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Is Apple Cider Vinegar Good For Gut Health? Meh.

If you’re looking for a natural remedy to improve your gut health, you may have stumbled upon apple cider vinegar. This amber-colored liquid has been praised for its numerous health benefits, including its potential to improve digestion and gut health. 

But is apple cider vinegar actually good for your gut?

The short answer: maybe. There are some reported benefits of apple cider vinegar for gut health, but they are modest, at best. We certainly don’t have enough conclusive evidence to suggest it is the miracle cure some would make it out to be. 

So the answer is complicated, and one we’ll try to unpack. 

 But first, let’s talk about what apple cider vinegar is and then determine just how credible these health claims truly are. 

Three apples and a bottle of apple cider vinegar
Does apple cider vinegar improve gut health?

What is Apple Cider Vinegar?

Apple cider vinegar is a type of vinegar made from fermented apple juice. It’s a popular ingredient in cooking, salad dressings, and marinades. 

The fermentation process involves adding yeast to the apple juice, which converts the natural sugars in the juice into alcohol. Bacteria then convert the alcohol into acetic acid, which gives vinegar its sour taste and pungent smell.

Apple cider vinegar contains a variety of nutrients, including acetic acid, vitamins, minerals, and antioxidants. Because of that, a lot of people out there believe that apple cider vinegar has big health benefits, including improving gut health, aiding in weight loss, and reducing the risk of chronic diseases.

There are several types of apple cider vinegar available, including raw, unfiltered, and pasteurized. Raw and unfiltered apple cider vinegar contains a substance called “the mother,” which is a combination of bacteria and enzymes that are thought to have all those health benefits. (It’s that weird, cloudy, stringy-looking goop at the bottom of the bottle.)

Pasteurized apple cider vinegar has been heated to kill bacteria and enzymes, which may reduce its potential health benefits.

What Does The Research Say?

As we just mentioned, acetic acid is the main active component in ACV, and it is believed to have several health benefits.

One of the most commonly claimed benefits of ACV is that it can improve gut health. 

Some people believe that ACV can help with digestion, reduce inflammation, and promote the growth of beneficial gut bacteria. However, there is limited scientific evidence to support these claims.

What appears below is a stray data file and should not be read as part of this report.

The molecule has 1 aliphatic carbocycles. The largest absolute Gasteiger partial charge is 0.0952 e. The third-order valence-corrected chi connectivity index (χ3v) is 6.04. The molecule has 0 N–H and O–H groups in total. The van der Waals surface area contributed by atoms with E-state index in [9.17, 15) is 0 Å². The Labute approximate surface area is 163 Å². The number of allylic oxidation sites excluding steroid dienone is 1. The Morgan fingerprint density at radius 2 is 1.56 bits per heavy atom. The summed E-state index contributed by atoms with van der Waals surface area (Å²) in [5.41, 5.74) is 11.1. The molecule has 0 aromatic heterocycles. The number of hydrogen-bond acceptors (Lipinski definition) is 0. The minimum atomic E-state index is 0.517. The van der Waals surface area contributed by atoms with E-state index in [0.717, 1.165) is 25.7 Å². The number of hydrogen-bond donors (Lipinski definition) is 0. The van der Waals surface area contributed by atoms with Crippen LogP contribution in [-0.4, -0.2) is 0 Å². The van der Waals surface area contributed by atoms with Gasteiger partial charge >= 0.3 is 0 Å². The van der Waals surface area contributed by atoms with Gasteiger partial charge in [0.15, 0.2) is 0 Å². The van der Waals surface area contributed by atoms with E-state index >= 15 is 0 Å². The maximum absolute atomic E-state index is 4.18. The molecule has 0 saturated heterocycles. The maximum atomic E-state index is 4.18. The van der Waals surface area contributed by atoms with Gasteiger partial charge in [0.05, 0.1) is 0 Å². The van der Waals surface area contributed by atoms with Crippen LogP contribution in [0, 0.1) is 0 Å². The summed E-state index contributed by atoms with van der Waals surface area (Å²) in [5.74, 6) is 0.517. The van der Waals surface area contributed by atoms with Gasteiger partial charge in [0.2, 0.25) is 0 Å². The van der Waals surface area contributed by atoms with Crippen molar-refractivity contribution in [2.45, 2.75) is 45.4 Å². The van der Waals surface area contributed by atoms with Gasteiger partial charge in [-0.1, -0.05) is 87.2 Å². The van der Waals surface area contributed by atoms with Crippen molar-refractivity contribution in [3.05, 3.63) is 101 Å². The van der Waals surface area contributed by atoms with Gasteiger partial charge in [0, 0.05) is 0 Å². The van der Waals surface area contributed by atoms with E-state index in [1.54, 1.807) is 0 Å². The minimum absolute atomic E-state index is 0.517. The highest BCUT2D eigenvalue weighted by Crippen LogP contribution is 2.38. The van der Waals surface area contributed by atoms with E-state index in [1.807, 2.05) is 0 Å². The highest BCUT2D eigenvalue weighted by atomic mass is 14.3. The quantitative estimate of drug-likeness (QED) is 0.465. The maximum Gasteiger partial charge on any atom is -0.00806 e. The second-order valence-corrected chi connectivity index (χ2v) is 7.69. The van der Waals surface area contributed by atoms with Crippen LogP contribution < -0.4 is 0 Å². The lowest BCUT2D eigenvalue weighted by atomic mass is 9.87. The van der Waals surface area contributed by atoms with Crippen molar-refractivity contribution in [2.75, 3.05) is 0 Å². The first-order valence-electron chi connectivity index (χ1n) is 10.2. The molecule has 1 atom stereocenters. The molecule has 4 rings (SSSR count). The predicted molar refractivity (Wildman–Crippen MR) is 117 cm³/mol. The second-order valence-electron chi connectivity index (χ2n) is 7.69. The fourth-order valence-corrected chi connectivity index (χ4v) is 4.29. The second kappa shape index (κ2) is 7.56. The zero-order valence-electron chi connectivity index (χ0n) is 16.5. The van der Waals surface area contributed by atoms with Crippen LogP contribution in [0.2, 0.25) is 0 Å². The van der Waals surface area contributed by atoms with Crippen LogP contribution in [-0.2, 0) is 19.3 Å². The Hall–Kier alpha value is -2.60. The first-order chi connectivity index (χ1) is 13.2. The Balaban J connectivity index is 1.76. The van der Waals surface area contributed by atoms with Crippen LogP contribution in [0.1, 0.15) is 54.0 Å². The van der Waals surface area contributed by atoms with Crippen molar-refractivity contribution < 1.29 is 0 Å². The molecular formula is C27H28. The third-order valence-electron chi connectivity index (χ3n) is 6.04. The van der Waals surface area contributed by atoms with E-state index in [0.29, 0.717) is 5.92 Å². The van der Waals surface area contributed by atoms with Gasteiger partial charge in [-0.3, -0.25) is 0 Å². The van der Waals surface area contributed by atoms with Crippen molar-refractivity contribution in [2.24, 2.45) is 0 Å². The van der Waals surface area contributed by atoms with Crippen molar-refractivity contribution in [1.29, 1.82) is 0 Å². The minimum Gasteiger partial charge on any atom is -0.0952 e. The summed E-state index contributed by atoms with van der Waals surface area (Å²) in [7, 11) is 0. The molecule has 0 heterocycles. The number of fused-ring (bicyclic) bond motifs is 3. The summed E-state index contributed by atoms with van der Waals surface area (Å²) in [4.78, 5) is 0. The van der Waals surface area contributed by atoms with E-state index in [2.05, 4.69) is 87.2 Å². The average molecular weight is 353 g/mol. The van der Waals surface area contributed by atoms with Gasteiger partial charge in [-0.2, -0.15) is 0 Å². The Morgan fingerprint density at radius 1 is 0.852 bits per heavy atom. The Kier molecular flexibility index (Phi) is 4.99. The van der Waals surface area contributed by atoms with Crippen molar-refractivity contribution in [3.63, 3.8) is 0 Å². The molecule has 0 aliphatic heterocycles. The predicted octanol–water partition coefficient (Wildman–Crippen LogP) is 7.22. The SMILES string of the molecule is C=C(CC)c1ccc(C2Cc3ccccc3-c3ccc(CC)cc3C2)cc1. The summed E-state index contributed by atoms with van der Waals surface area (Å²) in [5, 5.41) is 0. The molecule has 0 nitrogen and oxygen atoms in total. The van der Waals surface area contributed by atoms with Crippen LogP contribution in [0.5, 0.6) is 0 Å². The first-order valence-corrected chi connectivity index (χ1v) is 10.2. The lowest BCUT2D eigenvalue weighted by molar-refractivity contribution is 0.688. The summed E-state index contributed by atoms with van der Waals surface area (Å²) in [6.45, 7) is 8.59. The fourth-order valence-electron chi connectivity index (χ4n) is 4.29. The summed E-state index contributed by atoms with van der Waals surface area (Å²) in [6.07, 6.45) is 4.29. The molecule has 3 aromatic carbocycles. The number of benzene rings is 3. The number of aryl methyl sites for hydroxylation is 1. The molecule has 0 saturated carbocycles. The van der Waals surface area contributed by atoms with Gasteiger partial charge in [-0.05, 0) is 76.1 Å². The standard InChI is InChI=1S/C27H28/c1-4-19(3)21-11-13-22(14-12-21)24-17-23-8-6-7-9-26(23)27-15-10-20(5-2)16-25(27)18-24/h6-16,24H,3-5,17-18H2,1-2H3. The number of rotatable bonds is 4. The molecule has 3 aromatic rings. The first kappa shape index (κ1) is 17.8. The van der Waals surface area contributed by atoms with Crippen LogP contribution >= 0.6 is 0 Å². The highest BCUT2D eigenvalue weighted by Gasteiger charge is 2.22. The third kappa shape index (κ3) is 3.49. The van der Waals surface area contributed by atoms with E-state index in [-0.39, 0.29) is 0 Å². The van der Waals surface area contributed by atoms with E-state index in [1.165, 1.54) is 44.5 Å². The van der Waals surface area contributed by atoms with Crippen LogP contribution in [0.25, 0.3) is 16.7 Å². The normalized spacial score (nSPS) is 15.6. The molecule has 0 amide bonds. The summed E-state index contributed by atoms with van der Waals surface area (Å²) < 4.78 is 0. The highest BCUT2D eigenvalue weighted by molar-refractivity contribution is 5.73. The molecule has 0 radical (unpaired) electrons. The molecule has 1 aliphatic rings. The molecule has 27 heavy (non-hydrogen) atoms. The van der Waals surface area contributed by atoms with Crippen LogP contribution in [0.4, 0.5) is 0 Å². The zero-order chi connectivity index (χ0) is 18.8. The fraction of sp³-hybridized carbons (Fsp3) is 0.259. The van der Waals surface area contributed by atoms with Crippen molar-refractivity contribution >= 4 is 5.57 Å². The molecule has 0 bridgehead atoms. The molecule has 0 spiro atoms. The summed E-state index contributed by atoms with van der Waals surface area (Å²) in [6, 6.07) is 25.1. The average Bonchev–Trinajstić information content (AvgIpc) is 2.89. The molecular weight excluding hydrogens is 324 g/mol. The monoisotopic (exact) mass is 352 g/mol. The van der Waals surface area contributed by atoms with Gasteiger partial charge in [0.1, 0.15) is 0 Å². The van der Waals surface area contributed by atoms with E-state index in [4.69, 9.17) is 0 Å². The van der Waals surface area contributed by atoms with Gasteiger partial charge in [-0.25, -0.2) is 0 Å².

Cleveland Clinic referenced a few small studies that have suggested that ACV may have some beneficial effects on gut health, but there were no links to said studies, so I’m going to that those with a grain of salt and a shrug. (You probably should, too.)

Here’s what I did find.

One study in 2016 found that ACV could help reduce inflammation in the gut and improve symptoms of ulcerative colitis, a type of inflammatory bowel disease. 

Another study found that ACV could help improve the balance of gut bacteria in rats. 

However, more research is needed. We don’t have scientific consensus on the benefits of ACV for gut health in humans, despite what some supplement folks might tell you. 

A woman holds a small image of the small and large intestines in her hands
Does ACV help your gut?

The Downsides of Apple Cider Vinegar for Gut Health

It’s also important to note that ACV can have some potential downsides for gut health. 

ACV is highly acidic, and consuming too much of it can irritate the stomach lining and lead to digestive issues such as heartburn, bloating, and diarrhea – all the things it’s supposed to help guard against. 

I’m admittedly one of those folks. I tested taking diluted ACV before meals for about a week and didn’t experience any digestive benefits. I did, however, feel like my throat was on fire. 

Additionally, ACV can interact with certain medications, such as diuretics and insulin, so it’s important to talk to your doctor before taking ACV if you are on any medications.

Apple Cider Vinegar and Gut Health: The Claims

Let’s take a look at additional health claims of apple cider vinegar and gut health.

1. Can Help Control Blood Sugar

A small study in 2004 suggested that ACV might be helpful in regulating blood sugar. In this study participants were given a meal of a bagel, butter, and orange juice. 

Afterwards, some participants received 20 grams of ACV and others received a placebo. Researchers then checked blood glucose levels 30 minutes and 60 minutes after participants had eaten. 

Participants who received ACV had significantly lower blood glucose levels than those in the placebo group. 

So there is some indication that ACV can moderately lower blood glucose levels. Is it going to replace medication? 

No. 

In fact, if you’re taking diabetes medication, it’s important to check with your doctor before adding ACV into your lifestyle regimen (remember those potential interactions?). 

2. Might Promote Healthy Bacteria in the Gut (But Not In The Way You’ve Heard)

ACV is a prebiotic, so it does have the potential to introduce healthy bacteria in the gut, like many other fermented products.